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Pictures | Fri Nov 16, 2012 | 6:20pm EST

New film chases glaciers, with time-lapse photos

A photograph of the Solheim Glacier in Iceland taken in 2006 by photographer James Balog is pictured in this publicity photograph released to Reuters November 16, 2012. A red line indicates the size of the glacier. A comparison photo taken in 2009 shows the disappearance of most of the glacier. Six years after the documentary "An Inconvenient Truth," a new film "Chasing Ice" goes beyond the data and the diagrams to document the disappearance of the world's glaciers with time-lapse photography. REUTERS/Ted Pfeffer/© 2009 Extreme Ice Survey All rights reserved/Handout

A photograph of the Solheim Glacier in Iceland taken in 2006 by photographer James Balog is pictured in this publicity photograph released to Reuters November 16, 2012. A red line indicates the size of the glacier. A comparison photo taken in 2009...more

A photograph of the Solheim Glacier in Iceland taken in 2006 by photographer James Balog is pictured in this publicity photograph released to Reuters November 16, 2012. A red line indicates the size of the glacier. A comparison photo taken in 2009 shows the disappearance of most of the glacier. Six years after the documentary "An Inconvenient Truth," a new film "Chasing Ice" goes beyond the data and the diagrams to document the disappearance of the world's glaciers with time-lapse photography. REUTERS/Ted Pfeffer/© 2009 Extreme Ice Survey All rights reserved/Handout
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A photograph of the Solheim Glacier in Iceland taken in 2009 by photographer James Balog is pictured in this publicity photograph released to Reuters November 16, 2012. A red line indicates the previous size of the glacier. Six years after the documentary "An Inconvenient Truth," a new film "Chasing Ice" goes beyond the data and the diagrams to document the disappearance of the world's glaciers with time-lapse photography. REUTERS/Ted Pfeffer/© 2009 Extreme Ice Survey All rights reserved/Handout

A photograph of the Solheim Glacier in Iceland taken in 2009 by photographer James Balog is pictured in this publicity photograph released to Reuters November 16, 2012. A red line indicates the previous size of the glacier. Six years after the...more

A photograph of the Solheim Glacier in Iceland taken in 2009 by photographer James Balog is pictured in this publicity photograph released to Reuters November 16, 2012. A red line indicates the previous size of the glacier. Six years after the documentary "An Inconvenient Truth," a new film "Chasing Ice" goes beyond the data and the diagrams to document the disappearance of the world's glaciers with time-lapse photography. REUTERS/Ted Pfeffer/© 2009 Extreme Ice Survey All rights reserved/Handout
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Adam LeWinter is pictured ice climbing in Survey Canyon, Greenland by photographer James Balog in this 2009 publicity photograph released to Reuters November 16, 2012. Six years after the documentary "An Inconvenient Truth," a new film "Chasing Ice" goes beyond the data and the diagrams to document the disappearance of the world's glaciers with time-lapse photography. REUTERS/James Balog/© 2009 Extreme Ice Survey-All rights reserved/Handout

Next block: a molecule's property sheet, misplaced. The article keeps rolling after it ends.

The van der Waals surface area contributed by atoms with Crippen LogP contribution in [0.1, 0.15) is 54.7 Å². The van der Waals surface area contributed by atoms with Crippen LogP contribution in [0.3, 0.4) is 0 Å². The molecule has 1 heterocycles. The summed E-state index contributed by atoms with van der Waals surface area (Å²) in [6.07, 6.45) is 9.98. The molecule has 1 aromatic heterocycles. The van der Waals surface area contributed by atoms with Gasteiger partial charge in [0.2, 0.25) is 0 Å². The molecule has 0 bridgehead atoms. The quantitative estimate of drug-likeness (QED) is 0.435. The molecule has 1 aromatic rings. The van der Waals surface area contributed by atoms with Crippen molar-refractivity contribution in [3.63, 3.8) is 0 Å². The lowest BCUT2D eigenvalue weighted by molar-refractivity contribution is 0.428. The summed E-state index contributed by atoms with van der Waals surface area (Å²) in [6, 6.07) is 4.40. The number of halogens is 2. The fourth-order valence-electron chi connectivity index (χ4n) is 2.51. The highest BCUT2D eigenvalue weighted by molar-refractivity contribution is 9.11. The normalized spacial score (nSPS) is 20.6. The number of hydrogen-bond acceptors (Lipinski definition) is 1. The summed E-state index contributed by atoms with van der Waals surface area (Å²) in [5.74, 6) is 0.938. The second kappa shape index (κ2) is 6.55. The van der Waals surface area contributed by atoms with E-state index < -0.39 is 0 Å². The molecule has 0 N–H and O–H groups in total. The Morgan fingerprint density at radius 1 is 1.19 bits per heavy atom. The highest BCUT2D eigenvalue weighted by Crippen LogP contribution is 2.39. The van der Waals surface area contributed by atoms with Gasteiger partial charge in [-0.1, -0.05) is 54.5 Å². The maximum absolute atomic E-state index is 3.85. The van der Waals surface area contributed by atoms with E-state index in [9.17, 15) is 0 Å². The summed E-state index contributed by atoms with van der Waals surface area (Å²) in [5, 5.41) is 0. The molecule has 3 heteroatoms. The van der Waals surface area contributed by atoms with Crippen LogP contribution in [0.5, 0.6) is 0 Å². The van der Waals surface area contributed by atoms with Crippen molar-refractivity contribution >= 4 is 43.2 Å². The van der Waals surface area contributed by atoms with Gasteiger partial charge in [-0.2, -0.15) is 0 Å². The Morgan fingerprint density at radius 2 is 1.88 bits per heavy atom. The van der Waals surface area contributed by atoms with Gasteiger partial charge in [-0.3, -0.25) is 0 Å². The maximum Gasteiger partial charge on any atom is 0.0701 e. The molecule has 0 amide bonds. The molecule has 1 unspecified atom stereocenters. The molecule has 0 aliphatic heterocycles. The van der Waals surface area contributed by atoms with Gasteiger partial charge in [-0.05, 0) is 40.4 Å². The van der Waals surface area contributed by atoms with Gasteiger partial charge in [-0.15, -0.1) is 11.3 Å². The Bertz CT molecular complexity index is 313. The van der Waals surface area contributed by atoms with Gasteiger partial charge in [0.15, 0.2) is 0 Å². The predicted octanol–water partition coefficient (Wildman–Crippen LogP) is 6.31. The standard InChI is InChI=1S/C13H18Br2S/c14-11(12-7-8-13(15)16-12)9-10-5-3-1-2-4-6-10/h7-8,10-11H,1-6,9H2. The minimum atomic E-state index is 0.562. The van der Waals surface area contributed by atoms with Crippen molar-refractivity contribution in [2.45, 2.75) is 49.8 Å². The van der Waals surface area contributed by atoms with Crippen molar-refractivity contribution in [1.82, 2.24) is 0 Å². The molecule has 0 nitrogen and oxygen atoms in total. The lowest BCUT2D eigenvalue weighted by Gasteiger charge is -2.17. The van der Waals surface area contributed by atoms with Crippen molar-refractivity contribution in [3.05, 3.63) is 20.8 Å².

Adam LeWinter is pictured ice climbing in Survey Canyon, Greenland by photographer James Balog in this 2009 publicity photograph released to Reuters November 16, 2012. Six years after the documentary "An Inconvenient Truth," a new film "Chasing Ice"...more

Adam LeWinter is pictured ice climbing in Survey Canyon, Greenland by photographer James Balog in this 2009 publicity photograph released to Reuters November 16, 2012. Six years after the documentary "An Inconvenient Truth," a new film "Chasing Ice" goes beyond the data and the diagrams to document the disappearance of the world's glaciers with time-lapse photography. REUTERS/James Balog/© 2009 Extreme Ice Survey-All rights reserved/Handout
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Photographer James Balog is pictured at the Columbia Glacier, Alaska, with two of his EIS time-lapse cameras used to film "Chasing Ice" in late August 2009 in this publicity photograph released to Reuters November 16, 2012. Six years after the documentary "An Inconvenient Truth," a new film "Chasing Ice" goes beyond the data and the diagrams to document the disappearance of the world's glaciers with time-lapse photography. REUTERS/Ted Pfeffer/© 2009 Extreme Ice Survey All rights reserved/Handout

Photographer James Balog is pictured at the Columbia Glacier, Alaska, with two of his EIS time-lapse cameras used to film "Chasing Ice" in late August 2009 in this publicity photograph released to Reuters November 16, 2012. Six years after the...more

Photographer James Balog is pictured at the Columbia Glacier, Alaska, with two of his EIS time-lapse cameras used to film "Chasing Ice" in late August 2009 in this publicity photograph released to Reuters November 16, 2012. Six years after the documentary "An Inconvenient Truth," a new film "Chasing Ice" goes beyond the data and the diagrams to document the disappearance of the world's glaciers with time-lapse photography. REUTERS/Ted Pfeffer/© 2009 Extreme Ice Survey All rights reserved/Handout
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